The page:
• He rejects a future where fossil fuels prevail as an energy source.
  • He’s intent on making big dreams into reality.
  • He has mild Asperger’s, which prevents him from seeing nuance in some details and occasionally prompts him to attempt new things without adequate forethought.

Musk practices what he preaches.

  • He spent his 47th birthday in his factory fixing robots for 24 hours.
  • He’s not political. He sees party binaries as archaic and focuses his altruistic energies on ecology and invention. He donates to both US political parties as the cost of doing business in the US.
  • He has sold his palatial residences and lives in a tiny house.

He does pursue some weird stuff.

  • Colonizing Mars so humans can be multiplanetary.
  • Self-driving cars where occupants engage in non-driving tasks, which seem like something out of The Jetsons TV sci-fi cartoon.
  • Tunnels under congested roadways.

Sometimes his actions are questionable.

  • He can influence markets and stocks with a single tweet. Cryptocurrency is a topic in which Musk’s vacillating fascination seems to mess with people’s minds.
  • He takes control of company publicity, sometimes with a negative result.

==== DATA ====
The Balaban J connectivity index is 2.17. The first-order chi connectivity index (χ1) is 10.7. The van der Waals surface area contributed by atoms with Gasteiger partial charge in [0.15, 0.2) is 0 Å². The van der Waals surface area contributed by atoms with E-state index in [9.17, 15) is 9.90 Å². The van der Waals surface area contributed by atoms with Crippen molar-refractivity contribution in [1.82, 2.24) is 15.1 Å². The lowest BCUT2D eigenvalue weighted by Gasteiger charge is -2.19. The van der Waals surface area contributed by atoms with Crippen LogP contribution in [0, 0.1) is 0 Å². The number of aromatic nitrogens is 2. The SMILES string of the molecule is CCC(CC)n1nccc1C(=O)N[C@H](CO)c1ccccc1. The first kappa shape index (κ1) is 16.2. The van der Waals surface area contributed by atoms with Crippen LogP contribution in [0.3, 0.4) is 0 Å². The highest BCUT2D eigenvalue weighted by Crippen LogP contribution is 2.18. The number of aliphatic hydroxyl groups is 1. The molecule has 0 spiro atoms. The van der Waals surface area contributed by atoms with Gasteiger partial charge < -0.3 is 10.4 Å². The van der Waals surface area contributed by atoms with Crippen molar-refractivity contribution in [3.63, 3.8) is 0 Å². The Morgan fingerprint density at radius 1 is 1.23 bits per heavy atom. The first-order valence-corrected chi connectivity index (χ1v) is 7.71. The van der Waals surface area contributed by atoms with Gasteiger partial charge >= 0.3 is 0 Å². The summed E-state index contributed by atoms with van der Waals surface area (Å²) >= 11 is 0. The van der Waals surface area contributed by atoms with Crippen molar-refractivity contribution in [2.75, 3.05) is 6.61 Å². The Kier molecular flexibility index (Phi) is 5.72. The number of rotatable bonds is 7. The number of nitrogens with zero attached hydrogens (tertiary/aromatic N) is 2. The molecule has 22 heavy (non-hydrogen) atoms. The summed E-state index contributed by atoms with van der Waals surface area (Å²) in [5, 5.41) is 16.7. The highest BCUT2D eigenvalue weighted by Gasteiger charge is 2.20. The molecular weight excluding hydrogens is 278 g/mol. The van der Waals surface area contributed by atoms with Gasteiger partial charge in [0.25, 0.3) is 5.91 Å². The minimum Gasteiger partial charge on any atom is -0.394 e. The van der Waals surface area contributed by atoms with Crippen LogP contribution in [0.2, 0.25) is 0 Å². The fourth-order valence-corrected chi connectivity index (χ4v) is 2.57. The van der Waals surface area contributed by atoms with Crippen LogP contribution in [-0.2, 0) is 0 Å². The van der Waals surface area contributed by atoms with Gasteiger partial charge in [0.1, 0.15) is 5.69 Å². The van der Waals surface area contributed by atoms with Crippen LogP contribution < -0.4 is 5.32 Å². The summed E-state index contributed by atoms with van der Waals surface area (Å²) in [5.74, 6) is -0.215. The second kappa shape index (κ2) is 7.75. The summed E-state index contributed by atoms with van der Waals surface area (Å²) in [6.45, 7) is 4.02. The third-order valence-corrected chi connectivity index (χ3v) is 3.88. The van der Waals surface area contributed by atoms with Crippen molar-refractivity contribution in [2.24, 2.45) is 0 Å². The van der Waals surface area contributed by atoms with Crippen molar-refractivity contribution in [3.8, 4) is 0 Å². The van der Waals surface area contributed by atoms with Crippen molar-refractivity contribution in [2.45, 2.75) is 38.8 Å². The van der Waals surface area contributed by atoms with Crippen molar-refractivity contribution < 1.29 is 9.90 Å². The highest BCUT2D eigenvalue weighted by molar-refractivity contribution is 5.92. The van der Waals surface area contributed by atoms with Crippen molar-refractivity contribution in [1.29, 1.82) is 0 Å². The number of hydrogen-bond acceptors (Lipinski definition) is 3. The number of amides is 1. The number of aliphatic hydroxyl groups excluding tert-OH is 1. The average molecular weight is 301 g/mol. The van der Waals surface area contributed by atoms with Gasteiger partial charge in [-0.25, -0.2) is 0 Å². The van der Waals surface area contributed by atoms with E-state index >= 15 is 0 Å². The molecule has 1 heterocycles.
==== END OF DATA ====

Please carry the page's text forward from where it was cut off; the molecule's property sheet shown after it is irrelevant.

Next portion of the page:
• In 2018 his tunnel-drilling company, The Boring Company, sold 20,000 novelty flamethrowers as a publicity stunt. They now sell on eBay at an average of $3,000 and have been a matter of lawsuits since they got around the designation of flamethrower simply via the name Not-A-Flamethrower.

His personal life is filled with family.

  • He seems to be a good father with 6 sons: triplets, twins, and one solo. A first son died of SIDS at the age of 10 weeks.
  • Okay, the name of his recent child X AE A-XII Musk did raise a bunch of eyebrows, but Frank Zappa named his kids Moon Unit, Dweezil, and Diva Thin Muffin. Gwyneth Paltrow and Chris Martin named their child Apple. Rapper Rick Ross named his newest offspring Billion.
  • Musk loves his mom, as shown during his stint as host on Saturday Night Live earlier this year and in numerous other instances.

It seems clear that Elon Musk is the top visionary of our generation. Lucky for us, we don’t have to wait until he’s passed to see the results of his dreams.

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Carolyn Fortuna

Carolyn Fortuna, PhD, is a writer, researcher, and educator with a lifelong dedication to ecojustice. Carolyn has won awards from the Anti-Defamation League, The International Literacy Association, and The Leavey Foundation. Carolyn is a small-time investor in Tesla and an owner of a 2022 Tesla Model Y as well as a 2017 Chevy Bolt. Please follow Carolyn on Twitter and Facebook.